JJI’s Automatic Transfer Report Featured in Media Outlets

In April 2014, Juvenile Justice Initiative releases its special report Automatic Adult Prosecution of Children in Cook County, IL 2010-2012 which reviewed three years of data concerning youth automatically prosecuted as adults and documented effects of Illinois’ automatic transfer laws.

Report got a lot of media coverage:

“SPRINGFIELD, Ill. (AP) — A 32-year-old Illinois law that requires juveniles accused of the most serious crimes to be charged as adults may be discriminatory, prevents judges from exercising their judgment and makes it more likely that those who are convicted will commit violent crimes in the future, according to a study released Tuesday.”

“A new study by the Juvenile Justice Initiative reviews three years of data for children under the age of 17 who were automatically tried as adults in Cook County, Illinois. Since 1982 juvenile court does not have to review the decision of whether a child will be convicted as an adult in Illinois. Regardless of background, mental or physical health, or any other factor, children aged 15 or 16 would automatically be tried as adults for certain offenses. Automatic adult prosecutions result in longer sentences and criminal records that hinder the child’s future education and job opportunities.”

“Out of 257 Cook County, Ill., cases between 2010 and 2012 where juveniles were charged as adults, one involved a white defendant, according to a study (PDF) released Tuesday by the Juvenile Justice Initiative. Eighty-three percent of the defendants were black, and most of the cases in the study were from Chicago’s west and south sides.”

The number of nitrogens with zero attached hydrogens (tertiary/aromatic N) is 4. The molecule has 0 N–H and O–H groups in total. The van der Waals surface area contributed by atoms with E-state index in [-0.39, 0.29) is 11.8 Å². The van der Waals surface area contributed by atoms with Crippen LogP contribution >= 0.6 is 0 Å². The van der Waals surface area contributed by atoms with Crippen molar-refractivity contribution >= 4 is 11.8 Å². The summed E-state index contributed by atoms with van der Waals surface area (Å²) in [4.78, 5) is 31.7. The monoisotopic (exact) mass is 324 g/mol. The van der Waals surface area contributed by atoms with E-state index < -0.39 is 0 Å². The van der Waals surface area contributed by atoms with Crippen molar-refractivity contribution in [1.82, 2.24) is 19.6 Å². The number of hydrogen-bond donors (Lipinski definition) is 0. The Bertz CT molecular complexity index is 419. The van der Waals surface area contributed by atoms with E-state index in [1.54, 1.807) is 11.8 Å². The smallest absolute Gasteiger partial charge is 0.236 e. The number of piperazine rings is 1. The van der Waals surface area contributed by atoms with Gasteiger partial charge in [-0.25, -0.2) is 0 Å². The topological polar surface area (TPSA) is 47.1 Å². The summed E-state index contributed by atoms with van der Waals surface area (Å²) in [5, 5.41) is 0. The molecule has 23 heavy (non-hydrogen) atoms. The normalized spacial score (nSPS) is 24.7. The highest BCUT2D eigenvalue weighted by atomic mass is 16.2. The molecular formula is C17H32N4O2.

“An independent advocacy non-profit has concluded that a piece of legislation dating to 1982 and dubbed the “automatic transfer law,” which compels children ages of 15 or 16 charged with certain felony offenses to be charged as an adult, has significantly problematic consequences that go beyond discouraging rehabilitation and positive development of those sentenced.”

“Only 13 percent of Illinois children charged with crimes between 2010-12 requiring an automatic transfer to adult court were charged with first-degree murder, a new report says.’Contrary to popular belief that “automatic” transfer is used only on the most serious cases, only 13 percent of automatic transfers were charged as first-degree murder during a recent three-year review,’ according to new study of juvenile detention in Cook County released on Tuesday by the Illinois-based Juvenile Justice Initiative.

“Illinois is in great need of juvenile transfer law reform. As then Senator Barack Obama insisted in January, 1998, “It doesn’t make sense for us to transfer, indiscriminately, young people to adult court.”

The Juvenile Justice Initiative (JJI), a SCY partner and evidence-informed politically active organization working to reform the juvenile justice system in favor of youth, released a study last Tuesday, April 22, that described major changes that are necessary in the system and why. JJI reviewed 257 Cook County cases from 2010 to 2012 involving juveniles who were charged automatically as adults in accordance with the state law. Only one of those cases involved a non-minority defendant, while 83% of the defendants were black and 16% were Hispanic.”

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